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When home isn't safe: Experts see patterns, potential warning signs in family shootings


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SALT LAKE CITY — The state's deadliest shooting in recent memory took place in a rural Utah home, where police say Michael Haight killed his five children, their mother and grandmother before taking his own life.

The tragedy in Enoch was a grim reminder that mass killings in Utah and on a national level tend to happen away from public places.

"We're socialized to believe that we're always safe at home," said University of Utah sociology professor Sonia Salari, who studies murder-suicides involving intimate partners.

But especially for women — and often their children — Salari said home can be the most dangerous place. Most mass shootings involve domestic violence, she told KSL.

In Grantsville in 2020, a teenager shot and killed three of his siblings, along with his mother. That was six years after a police officer took the lives of his wife, their two children and his mother-in-law in Spanish Fork, then turned the gun on himself.

Second to the tragedy in Enoch, those were Utah's deadliest shootings in the past decade, according to news coverage and a publicly available database maintained by the Gun Violence Archive, a nonprofit based in Washington, D.C.

This sort of violence can sometimes be difficult to predict, but experts say certain patterns and warning signs tend to arise.

Two women hold back tears at a news conference at city hall on the murder of eight people in the same family on Jan. 5 in Enoch, Iron County. Michael Haight, who was 42, is believed to have killed his wife, mother-in-law and his five kids ranging in ages from 17 to 4 years old with a gun in his home.
Two women hold back tears at a news conference at city hall on the murder of eight people in the same family on Jan. 5 in Enoch, Iron County. Michael Haight, who was 42, is believed to have killed his wife, mother-in-law and his five kids ranging in ages from 17 to 4 years old with a gun in his home. (Photo: George Frey, Getty Images)

In many cases, prior threatening behavior has been reported to police, Salari said.

Her research has found higher rates of these types of crimes — combinations of homicides and suicides involving intimate partners — in parts of the country with less restrictive gun laws and higher gun ownership. The Northeast sees few, she said; the South and Intermountain West more.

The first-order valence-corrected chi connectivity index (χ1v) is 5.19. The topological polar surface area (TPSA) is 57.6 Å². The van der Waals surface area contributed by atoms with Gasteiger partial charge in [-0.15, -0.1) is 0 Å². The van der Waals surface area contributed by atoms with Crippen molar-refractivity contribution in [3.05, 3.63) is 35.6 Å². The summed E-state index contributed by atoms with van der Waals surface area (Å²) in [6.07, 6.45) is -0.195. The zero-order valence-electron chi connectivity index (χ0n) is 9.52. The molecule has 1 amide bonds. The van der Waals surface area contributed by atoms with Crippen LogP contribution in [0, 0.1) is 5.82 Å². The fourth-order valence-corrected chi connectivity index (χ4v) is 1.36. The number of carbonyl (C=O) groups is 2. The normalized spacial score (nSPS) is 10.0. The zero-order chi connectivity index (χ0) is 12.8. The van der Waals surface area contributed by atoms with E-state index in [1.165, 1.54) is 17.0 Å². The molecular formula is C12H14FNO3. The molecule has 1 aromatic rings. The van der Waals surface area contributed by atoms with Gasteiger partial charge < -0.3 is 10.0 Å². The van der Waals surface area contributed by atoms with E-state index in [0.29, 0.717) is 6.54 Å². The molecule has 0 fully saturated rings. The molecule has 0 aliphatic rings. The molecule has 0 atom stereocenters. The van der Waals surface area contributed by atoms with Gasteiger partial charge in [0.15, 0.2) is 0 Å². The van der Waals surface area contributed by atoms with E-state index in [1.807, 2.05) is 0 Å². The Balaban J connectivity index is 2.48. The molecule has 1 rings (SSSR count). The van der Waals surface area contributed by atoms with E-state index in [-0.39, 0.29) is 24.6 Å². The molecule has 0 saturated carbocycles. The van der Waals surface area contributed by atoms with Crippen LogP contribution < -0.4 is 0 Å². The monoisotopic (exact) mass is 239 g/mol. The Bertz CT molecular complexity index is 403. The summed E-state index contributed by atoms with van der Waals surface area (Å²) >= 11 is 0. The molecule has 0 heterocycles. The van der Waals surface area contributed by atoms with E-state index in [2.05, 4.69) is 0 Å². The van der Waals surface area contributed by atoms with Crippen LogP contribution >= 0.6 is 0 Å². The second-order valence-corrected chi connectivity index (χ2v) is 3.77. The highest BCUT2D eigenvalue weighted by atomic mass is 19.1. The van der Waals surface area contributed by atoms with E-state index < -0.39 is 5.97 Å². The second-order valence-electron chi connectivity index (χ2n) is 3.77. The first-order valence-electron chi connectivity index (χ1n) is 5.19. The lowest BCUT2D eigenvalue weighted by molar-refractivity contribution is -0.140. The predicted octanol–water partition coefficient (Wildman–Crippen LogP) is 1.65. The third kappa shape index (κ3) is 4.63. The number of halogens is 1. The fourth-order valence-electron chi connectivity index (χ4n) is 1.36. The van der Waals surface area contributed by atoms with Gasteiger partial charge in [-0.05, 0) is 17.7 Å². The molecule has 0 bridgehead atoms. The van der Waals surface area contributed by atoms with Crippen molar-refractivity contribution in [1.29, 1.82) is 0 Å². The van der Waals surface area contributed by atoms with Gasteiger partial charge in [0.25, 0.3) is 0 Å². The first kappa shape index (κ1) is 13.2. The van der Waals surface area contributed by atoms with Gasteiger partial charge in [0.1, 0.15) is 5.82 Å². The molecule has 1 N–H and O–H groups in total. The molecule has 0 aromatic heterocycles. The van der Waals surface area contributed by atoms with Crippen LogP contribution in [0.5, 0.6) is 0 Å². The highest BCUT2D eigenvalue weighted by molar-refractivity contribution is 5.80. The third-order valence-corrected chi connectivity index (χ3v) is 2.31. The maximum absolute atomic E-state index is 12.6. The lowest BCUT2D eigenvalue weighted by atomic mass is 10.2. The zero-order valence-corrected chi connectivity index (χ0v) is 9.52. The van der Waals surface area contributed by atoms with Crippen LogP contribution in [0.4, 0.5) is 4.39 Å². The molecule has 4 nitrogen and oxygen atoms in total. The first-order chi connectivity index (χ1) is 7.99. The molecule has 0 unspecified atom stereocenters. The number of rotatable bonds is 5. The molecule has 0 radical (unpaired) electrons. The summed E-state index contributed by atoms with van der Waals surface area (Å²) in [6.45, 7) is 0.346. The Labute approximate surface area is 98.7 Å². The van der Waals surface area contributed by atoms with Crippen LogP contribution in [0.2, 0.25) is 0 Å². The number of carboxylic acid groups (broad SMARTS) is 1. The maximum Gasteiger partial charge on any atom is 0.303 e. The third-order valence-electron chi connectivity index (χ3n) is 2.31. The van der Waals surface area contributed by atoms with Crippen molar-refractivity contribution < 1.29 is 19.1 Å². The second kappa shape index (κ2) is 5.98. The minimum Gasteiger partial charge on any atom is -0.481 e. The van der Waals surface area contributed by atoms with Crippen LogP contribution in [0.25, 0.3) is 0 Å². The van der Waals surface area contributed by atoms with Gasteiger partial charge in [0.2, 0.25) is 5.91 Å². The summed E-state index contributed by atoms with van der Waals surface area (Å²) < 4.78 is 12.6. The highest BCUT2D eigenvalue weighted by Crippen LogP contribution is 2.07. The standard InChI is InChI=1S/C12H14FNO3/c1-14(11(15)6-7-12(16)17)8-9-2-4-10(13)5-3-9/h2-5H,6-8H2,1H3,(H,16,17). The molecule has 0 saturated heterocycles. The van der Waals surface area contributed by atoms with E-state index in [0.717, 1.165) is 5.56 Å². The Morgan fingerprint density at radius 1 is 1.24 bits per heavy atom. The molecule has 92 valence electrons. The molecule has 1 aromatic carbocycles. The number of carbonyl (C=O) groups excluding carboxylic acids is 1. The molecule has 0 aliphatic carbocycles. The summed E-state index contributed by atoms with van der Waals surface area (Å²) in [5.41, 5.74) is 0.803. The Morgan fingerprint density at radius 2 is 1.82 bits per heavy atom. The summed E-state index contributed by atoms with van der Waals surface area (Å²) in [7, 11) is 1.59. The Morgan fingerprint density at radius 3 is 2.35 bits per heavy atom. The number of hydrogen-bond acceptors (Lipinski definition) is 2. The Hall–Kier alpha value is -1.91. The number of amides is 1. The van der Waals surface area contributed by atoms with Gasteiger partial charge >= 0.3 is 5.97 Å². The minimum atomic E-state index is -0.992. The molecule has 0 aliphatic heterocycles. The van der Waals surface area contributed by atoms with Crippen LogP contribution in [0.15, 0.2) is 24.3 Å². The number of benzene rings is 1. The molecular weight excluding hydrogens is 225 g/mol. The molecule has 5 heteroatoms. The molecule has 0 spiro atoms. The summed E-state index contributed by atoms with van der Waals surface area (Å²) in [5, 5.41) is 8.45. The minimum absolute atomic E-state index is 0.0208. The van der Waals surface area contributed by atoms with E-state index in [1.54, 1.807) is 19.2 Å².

"Victims are most vulnerable when the perpetrator has a firearm," Salari told KSL.

Todd Grey, Utah's former chief medical examiner, agreed. While he investigated deaths where a person shot and killed an attacker, those cases were fewer "than where the use of the gun was just tragic all around," Grey said.

Domestic violence was blamed for about 1 in 4 homicides he investigated — more than any other category, he told KSL.

"We see this all the time, and it's way too damn common," said Grey, who retired in 2016 after almost 30 years in the job.

He recalled examining deaths of entire families, along with their household pets. Before retiring, Grey served on a state committee investigating the deaths with an eye toward crafting prevention strategies.

"They become unfortunately predictable, given a certain set of circumstances," Grey said. "You'd see all of the things that you pointed out before and seen in multiple other cases, just like a turning wheel always going round and round."

The persistent themes included uneven power dynamics in the home, and a view shared by victims and aggressors that "the man of the family was the one that had the right to control everything," he said.

Another common thread was looming separation — either in the form of divorce, or a woman ending the relationship — that could lead a perpetrator to make an attempt to regain control and escalate violence, he said.

In Enoch, Tausha Haight had filed for divorce two weeks before her death, court records show.

Additionally, attempted strangulation is a "big red flag," Grey said, even if a victim doesn't stop breathing and doesn't lose consciousness.

"If somebody's using strangulation as a method of control or punishment for whatever perceived slights the aggressor is addressing, that's a very dangerous situation," Grey said.

Abusers who choke their intimate partners are 10 times more likely to kill them later on, research has shown.

Macie Haight told Enoch police in 2020 that her father, Michael Haight, had choked her, according to a police report, but police and prosecutors decided not to file charges.

Salari and Grey both champion lethality assessments, a type of questionnaire police use to determine a person's risk of being killed by a current intimate partner or an ex. They say it's a good sign more police agencies are using the surveys than in the past.

A pending Utah bill would mandate the protocol statewide. It's set to be heard by a Senate criminal justice committee Tuesday.

Domestic violence resources

Help for people in abusive relationships can be found by contacting:

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